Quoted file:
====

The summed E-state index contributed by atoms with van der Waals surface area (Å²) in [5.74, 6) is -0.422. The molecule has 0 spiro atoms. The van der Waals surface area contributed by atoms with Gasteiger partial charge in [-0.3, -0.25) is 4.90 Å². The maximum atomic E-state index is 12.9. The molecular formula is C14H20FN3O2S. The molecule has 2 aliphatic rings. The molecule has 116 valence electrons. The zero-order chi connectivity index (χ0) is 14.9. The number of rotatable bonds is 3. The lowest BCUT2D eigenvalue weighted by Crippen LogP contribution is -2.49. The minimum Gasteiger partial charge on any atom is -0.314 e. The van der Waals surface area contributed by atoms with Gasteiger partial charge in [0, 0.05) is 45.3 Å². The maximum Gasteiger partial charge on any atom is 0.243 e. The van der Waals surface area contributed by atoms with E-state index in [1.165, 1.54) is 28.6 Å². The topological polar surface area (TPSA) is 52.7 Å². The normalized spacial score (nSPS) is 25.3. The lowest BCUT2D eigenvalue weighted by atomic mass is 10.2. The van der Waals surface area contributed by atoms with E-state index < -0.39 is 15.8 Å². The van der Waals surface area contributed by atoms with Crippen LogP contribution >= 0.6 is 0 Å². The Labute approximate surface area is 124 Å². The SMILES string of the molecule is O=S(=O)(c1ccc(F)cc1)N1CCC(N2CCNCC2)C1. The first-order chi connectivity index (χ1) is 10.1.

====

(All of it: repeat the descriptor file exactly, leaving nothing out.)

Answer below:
The summed E-state index contributed by atoms with van der Waals surface area (Å²) in [5.74, 6) is -0.422. The molecule has 0 spiro atoms. The van der Waals surface area contributed by atoms with Gasteiger partial charge in [-0.3, -0.25) is 4.90 Å². The maximum atomic E-state index is 12.9. The molecular formula is C14H20FN3O2S. The molecule has 2 aliphatic rings. The molecule has 116 valence electrons. The zero-order chi connectivity index (χ0) is 14.9. The number of rotatable bonds is 3. The lowest BCUT2D eigenvalue weighted by Crippen LogP contribution is -2.49. The minimum Gasteiger partial charge on any atom is -0.314 e. The van der Waals surface area contributed by atoms with Gasteiger partial charge in [0, 0.05) is 45.3 Å². The maximum Gasteiger partial charge on any atom is 0.243 e. The van der Waals surface area contributed by atoms with E-state index in [1.165, 1.54) is 28.6 Å². The topological polar surface area (TPSA) is 52.7 Å². The normalized spacial score (nSPS) is 25.3. The lowest BCUT2D eigenvalue weighted by atomic mass is 10.2. The van der Waals surface area contributed by atoms with E-state index < -0.39 is 15.8 Å². The van der Waals surface area contributed by atoms with Crippen LogP contribution >= 0.6 is 0 Å². The Labute approximate surface area is 124 Å². The SMILES string of the molecule is O=S(=O)(c1ccc(F)cc1)N1CCC(N2CCNCC2)C1. The first-order chi connectivity index (χ1) is 10.1.